Friday, December 2, 2011

The right to protest - if you can pay for it

I wish these guys would quit proving me right - that I don't think they believe in inclusive, vibrant democracy. Now the headlines screaming from the front page: Walker & Co. want protesters to pay to exercise one of the most fundamental rights of democracy, the right to free speech when that right is exercised as protest.

What could be more basic to our constitutional system of governance. We were founded on protest, for crying out loud!! The rights in our constitution are not commodities for sale to those who can pay.

I know these guys don't believe in democracy when it counters their intentions to remake government of, by, and for their corporate backers and billionaire donors. But still, let me give this a try, a lesson in what it means to be a governor.

Now, Scott, you proudly say, ad nauseum, that you are a budget-cutter. You think that a proud statement, rather than an empty statement. It means nothing at all until you put content into it - and your content is hurting the people who are suffering most from the recession, from poverty, from the concentration of wealth in this state and nation.  You also are proud of your slogan, "Open for Business," as if that means anything on its own. It is also empty - until you put content into it. And your content is eroding worker rights and well-being, putting yet more downward pressure on wages, compromising the health and education of our kids, threatening more and more of our environment, our quality of water, soil, food, forests, wetlands, and more.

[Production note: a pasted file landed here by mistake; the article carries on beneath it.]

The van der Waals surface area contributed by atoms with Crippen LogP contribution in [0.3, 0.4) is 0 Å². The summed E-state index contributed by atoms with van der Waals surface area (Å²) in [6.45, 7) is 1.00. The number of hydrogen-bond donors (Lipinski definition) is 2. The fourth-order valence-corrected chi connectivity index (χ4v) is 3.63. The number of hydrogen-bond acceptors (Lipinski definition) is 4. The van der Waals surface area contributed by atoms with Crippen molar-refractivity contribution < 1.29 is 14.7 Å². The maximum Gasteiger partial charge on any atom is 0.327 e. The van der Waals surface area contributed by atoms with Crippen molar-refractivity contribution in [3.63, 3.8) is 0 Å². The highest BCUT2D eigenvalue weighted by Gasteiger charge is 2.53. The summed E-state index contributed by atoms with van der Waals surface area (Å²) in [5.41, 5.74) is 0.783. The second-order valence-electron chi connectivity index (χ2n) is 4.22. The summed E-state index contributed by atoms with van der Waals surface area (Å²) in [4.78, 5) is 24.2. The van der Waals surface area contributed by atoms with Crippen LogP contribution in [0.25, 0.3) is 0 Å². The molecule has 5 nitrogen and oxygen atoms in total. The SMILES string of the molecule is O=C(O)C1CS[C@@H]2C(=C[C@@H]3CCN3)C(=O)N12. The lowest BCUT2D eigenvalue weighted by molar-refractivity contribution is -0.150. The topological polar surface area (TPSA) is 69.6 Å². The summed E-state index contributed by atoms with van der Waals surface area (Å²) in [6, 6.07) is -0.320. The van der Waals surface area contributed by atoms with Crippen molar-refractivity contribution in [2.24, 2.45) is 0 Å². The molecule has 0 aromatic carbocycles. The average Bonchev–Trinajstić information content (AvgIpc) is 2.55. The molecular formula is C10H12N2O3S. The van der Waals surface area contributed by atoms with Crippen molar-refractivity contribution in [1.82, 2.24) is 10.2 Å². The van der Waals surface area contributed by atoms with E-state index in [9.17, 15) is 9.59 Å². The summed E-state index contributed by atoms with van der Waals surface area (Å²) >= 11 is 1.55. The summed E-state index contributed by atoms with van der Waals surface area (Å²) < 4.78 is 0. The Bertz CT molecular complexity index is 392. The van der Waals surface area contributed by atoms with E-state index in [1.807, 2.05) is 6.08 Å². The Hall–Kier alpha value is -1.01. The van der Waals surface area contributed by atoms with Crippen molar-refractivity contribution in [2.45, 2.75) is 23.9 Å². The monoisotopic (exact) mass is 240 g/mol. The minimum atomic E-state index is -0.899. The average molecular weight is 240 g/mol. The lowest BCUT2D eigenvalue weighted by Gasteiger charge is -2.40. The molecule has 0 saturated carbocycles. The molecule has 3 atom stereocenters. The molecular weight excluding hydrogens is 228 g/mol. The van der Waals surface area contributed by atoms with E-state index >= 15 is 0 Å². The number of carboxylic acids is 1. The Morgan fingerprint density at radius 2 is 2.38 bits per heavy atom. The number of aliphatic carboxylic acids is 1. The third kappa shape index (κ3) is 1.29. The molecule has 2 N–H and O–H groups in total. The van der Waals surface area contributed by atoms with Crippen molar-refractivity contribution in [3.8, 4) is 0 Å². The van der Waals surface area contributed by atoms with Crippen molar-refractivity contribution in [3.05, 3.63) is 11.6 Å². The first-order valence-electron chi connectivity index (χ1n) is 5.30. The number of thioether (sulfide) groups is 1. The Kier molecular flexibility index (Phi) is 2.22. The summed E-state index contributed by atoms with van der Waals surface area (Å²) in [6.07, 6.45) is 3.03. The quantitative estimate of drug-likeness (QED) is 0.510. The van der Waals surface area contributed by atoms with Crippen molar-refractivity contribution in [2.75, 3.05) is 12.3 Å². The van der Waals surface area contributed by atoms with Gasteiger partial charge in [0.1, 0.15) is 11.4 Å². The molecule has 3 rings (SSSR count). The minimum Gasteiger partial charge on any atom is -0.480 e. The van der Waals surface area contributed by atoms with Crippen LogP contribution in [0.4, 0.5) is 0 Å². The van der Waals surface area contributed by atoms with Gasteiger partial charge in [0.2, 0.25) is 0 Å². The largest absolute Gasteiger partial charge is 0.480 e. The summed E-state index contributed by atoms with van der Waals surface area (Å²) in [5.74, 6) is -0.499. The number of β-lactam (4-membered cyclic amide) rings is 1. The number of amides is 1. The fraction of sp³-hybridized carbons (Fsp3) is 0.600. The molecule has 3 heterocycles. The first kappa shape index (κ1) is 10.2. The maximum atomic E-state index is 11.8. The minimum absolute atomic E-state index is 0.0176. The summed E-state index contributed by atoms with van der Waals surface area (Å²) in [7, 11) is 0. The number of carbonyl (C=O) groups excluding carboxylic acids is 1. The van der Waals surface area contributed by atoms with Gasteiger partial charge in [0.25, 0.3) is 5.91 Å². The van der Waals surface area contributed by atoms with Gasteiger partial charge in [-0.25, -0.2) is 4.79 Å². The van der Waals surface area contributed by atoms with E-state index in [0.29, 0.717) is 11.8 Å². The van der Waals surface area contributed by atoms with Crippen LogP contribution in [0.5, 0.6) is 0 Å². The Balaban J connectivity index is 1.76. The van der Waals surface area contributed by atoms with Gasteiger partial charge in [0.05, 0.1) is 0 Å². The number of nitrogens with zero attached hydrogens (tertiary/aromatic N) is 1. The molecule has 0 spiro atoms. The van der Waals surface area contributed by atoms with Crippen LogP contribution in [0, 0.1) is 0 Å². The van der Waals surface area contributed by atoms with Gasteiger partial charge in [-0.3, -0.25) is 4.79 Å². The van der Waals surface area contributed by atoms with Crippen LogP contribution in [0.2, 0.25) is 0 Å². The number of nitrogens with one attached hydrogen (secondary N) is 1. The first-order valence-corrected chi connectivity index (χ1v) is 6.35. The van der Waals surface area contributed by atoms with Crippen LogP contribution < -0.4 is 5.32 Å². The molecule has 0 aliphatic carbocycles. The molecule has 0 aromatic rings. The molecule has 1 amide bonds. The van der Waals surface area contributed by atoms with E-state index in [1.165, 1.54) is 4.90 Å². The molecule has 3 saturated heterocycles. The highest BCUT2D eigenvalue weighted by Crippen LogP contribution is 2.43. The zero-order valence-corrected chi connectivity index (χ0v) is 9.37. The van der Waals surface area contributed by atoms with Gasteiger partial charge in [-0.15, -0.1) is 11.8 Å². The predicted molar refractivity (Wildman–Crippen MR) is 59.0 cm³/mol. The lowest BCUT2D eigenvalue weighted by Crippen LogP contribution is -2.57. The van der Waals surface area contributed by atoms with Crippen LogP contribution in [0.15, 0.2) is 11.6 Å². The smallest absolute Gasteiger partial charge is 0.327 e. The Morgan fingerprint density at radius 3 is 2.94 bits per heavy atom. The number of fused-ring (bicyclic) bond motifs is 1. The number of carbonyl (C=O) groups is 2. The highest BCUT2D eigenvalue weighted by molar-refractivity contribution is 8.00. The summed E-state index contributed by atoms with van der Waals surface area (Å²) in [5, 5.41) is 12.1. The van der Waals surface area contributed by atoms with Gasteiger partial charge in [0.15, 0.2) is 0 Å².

And here's the other thing about being a 'governor,' as in one who governs (different from one who dictates or uses power to hurt people rather than enhance their lives and participation in the decisions that impact their lives): governors have to create budgets, this is true. Governors also have to defend democracy itself, not try to stifle it. In a real democracy, you would be happy to provide protection for the rights to vibrant protest, opposition, and debate. You would keep the spaces for democracy open. You would understand that providing protection and defense for all the rights contained in the federal and state Constitutions is your absolute mandate.

And if you believed your policies to be broadly in the interests of the majority of your constituents, you would not fear those constituents, their voices, their protests, their recall petitions, their presence in Madison.

That's my lesson on democracy for the morning.

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